> No, I've seen this happen before. And considering the article is pretty
    > clear that it tries to portray these tactics as "controversial," it's
    > more likely that this guy wanted a zinger of a story, and purposefully
    > made some "errors" of omission to make it so. When people e-mail him,
    > he's more than willing to backpedal in order to save face.
    >
    > Must've been a slow news day.


    I guess it must have been ... I cc'ed him on the post I sent to the
    newsgroup and he emailed me back within a few hours ...

    "Thanks for the note. I thought the lawsuits and complaints were worth
    reporting, especially since many consumers do not know that handsets are
    locked so that they cannot be used with another carrier, even one that
    markets the exact same phone. And, to my knowledge, the lawsuits in Alameda
    County Superior Court had not been reported anywhere before. But of course,
    there is debate about whether the tactics are legal or not. That's why I
    quoted both both the carriers and the critics on the issue."

    "I'm sorry if I didn't include as much technical detail as you would like.
    Given that there are seven major national carriers, and I had limited time
    and space, I tried to keep it simple. But I appreciate your thoughts.(By the
    way, as you surely know, Nextel also uses GSM.)
    In any case, I'd be happy to submit your letter for publication. I just need
    your city."

    "Thanks again for the thoughtful comments.
    Best,
    Todd"


    Bob





  8. #8
    Terry Knab
    Guest

    Re: Article: Cell firms keep tight hold on users


    "Bob Smith" <[email protected]> wrote in message
    news:[email protected]
    >
    > "Isaiah Beard" <[email protected]> wrote in message
    > news:[email protected]
    > > Steven J Sobol wrote:
    > >
    > > >>The author is, at best, ill-informed and/or ignorant.
    > > >
    > > >
    > > > Well, I e-mailed the author and got the reply back that he didn't mean
    > > > to imply that the policies were due to WLNP, so I'm willing to chalk

    it
    > up
    > > > to him not being quite clear enough in the article, rather than him

    not
    > knowing
    > > > what he's talking about. Happens to everyone once in a while.

    > >
    > >
    > > No, I've seen this happen before. And considering the article is pretty
    > > clear that it tries to portray these tactics as "controversial," it's
    > > more likely that this guy wanted a zinger of a story, and purposefully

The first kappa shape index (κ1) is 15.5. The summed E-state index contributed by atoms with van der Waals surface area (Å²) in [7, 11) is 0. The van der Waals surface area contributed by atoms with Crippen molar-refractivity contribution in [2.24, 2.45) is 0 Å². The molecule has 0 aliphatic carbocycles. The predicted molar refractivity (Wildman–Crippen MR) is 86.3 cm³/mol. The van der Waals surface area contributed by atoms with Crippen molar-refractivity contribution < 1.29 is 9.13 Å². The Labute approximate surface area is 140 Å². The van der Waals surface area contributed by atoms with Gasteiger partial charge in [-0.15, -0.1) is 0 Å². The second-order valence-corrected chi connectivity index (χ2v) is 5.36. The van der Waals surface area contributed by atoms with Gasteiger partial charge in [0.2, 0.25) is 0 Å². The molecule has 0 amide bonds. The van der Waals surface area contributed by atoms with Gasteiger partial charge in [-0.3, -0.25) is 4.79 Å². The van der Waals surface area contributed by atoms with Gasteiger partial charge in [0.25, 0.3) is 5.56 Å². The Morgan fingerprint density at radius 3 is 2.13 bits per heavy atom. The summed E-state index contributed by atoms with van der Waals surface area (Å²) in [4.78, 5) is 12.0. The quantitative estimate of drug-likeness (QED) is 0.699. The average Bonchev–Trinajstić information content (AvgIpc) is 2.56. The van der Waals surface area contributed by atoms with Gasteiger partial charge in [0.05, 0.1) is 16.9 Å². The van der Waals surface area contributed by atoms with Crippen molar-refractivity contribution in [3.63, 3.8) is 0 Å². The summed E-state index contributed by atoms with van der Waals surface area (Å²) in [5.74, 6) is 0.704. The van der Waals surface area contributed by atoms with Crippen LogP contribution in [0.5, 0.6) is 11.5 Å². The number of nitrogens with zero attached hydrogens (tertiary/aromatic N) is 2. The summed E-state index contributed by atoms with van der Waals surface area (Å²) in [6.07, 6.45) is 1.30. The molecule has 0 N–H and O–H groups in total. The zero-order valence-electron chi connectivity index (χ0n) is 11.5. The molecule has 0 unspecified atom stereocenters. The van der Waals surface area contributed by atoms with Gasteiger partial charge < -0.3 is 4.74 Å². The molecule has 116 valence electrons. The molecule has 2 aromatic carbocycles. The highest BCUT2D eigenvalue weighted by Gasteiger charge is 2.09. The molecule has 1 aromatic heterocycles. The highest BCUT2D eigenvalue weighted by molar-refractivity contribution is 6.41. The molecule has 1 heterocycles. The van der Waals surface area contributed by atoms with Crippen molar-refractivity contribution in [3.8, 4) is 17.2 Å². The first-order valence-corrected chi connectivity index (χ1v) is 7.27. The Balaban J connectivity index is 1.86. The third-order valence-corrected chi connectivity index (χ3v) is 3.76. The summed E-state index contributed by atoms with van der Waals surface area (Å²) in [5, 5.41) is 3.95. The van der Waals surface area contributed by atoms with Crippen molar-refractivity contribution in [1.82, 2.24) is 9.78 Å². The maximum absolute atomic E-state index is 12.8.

> > made some "errors" of omission to make it so. When people e-mail him,
    > > he's more than willing to backpedal in order to save face.
    > >
    > > Must've been a slow news day.

    >
    > I guess it must have been ... I cc'ed him on the post I sent to the
    > newsgroup and he emailed me back within a few hours ...
    >
    > "Thanks for the note. I thought the lawsuits and complaints were worth
    > reporting, especially since many consumers do not know that handsets are
    > locked so that they cannot be used with another carrier, even one that
    > markets the exact same phone. And, to my knowledge, the lawsuits in

    Alameda
    > County Superior Court had not been reported anywhere before. But of

    course,
    > there is debate about whether the tactics are legal or not. That's why I
    > quoted both both the carriers and the critics on the issue."
    >
    > "I'm sorry if I didn't include as much technical detail as you would like.
    > Given that there are seven major national carriers, and I had limited time
    > and space, I tried to keep it simple. But I appreciate your thoughts.(By

    the
    > way, as you surely know, Nextel also uses GSM.)
    > In any case, I'd be happy to submit your letter for publication. I just

    need
    > your city."



    Um, what is this author smoking? Nextel uses GSM? I'd love to see that.





  9. #9
    O/Siris
    Guest

    Re: Article: Cell firms keep tight hold on users

    In article <1MOJb.5814$MQ7.1998
    @newssvr29.news.prodigy.com>, Terry=20
    [email protected] says...
    > Um, what is this author smoking? Nextel uses GSM? I'd love to see that.
    >=20
    >=20


    LOL. But it *is* a form of TDMA, isn't it?

    --=20
    -+-
    R=D8=DF
    O/Siris
    I work for SprintPCS
    I *don't* speak for them.



  • Similar Threads